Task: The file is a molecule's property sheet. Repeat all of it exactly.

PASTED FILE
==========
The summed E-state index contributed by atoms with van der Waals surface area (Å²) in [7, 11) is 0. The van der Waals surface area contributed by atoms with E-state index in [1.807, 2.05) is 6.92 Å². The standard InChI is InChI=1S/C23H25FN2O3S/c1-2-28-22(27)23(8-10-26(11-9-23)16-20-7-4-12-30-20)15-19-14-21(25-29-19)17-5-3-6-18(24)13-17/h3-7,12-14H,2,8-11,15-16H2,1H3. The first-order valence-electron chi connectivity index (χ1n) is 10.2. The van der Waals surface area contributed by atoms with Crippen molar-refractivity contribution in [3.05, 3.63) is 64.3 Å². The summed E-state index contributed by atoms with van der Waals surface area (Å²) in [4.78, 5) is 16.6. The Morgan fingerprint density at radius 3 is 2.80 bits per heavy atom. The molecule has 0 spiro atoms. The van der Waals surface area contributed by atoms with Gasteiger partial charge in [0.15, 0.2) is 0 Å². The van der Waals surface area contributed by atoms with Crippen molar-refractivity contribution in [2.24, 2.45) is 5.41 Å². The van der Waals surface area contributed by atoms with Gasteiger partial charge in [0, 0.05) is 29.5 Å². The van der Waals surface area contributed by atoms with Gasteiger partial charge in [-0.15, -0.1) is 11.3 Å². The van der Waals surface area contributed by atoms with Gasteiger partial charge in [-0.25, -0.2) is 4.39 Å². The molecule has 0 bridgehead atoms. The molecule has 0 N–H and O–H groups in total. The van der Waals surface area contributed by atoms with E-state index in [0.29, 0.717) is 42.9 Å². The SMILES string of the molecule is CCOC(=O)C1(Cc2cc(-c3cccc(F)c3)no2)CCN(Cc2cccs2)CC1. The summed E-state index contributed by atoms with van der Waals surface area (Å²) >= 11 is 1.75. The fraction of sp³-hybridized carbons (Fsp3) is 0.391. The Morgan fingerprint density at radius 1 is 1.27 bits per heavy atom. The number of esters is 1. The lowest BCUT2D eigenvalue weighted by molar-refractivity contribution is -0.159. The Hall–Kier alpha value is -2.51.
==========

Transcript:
The summed E-state index contributed by atoms with van der Waals surface area (Å²) in [7, 11) is 0. The van der Waals surface area contributed by atoms with E-state index in [1.807, 2.05) is 6.92 Å². The standard InChI is InChI=1S/C23H25FN2O3S/c1-2-28-22(27)23(8-10-26(11-9-23)16-20-7-4-12-30-20)15-19-14-21(25-29-19)17-5-3-6-18(24)13-17/h3-7,12-14H,2,8-11,15-16H2,1H3. The first-order valence-electron chi connectivity index (χ1n) is 10.2. The van der Waals surface area contributed by atoms with Crippen molar-refractivity contribution in [3.05, 3.63) is 64.3 Å². The summed E-state index contributed by atoms with van der Waals surface area (Å²) in [4.78, 5) is 16.6. The Morgan fingerprint density at radius 3 is 2.80 bits per heavy atom. The molecule has 0 spiro atoms. The van der Waals surface area contributed by atoms with Gasteiger partial charge in [0.15, 0.2) is 0 Å². The van der Waals surface area contributed by atoms with Crippen molar-refractivity contribution in [2.24, 2.45) is 5.41 Å². The van der Waals surface area contributed by atoms with Gasteiger partial charge in [0, 0.05) is 29.5 Å². The van der Waals surface area contributed by atoms with Gasteiger partial charge in [-0.15, -0.1) is 11.3 Å². The van der Waals surface area contributed by atoms with Gasteiger partial charge in [-0.25, -0.2) is 4.39 Å². The molecule has 0 bridgehead atoms. The molecule has 0 N–H and O–H groups in total. The van der Waals surface area contributed by atoms with E-state index in [0.29, 0.717) is 42.9 Å². The SMILES string of the molecule is CCOC(=O)C1(Cc2cc(-c3cccc(F)c3)no2)CCN(Cc2cccs2)CC1. The summed E-state index contributed by atoms with van der Waals surface area (Å²) >= 11 is 1.75. The fraction of sp³-hybridized carbons (Fsp3) is 0.391. The Morgan fingerprint density at radius 1 is 1.27 bits per heavy atom. The number of esters is 1. The lowest BCUT2D eigenvalue weighted by molar-refractivity contribution is -0.159. The Hall–Kier alpha value is -2.51.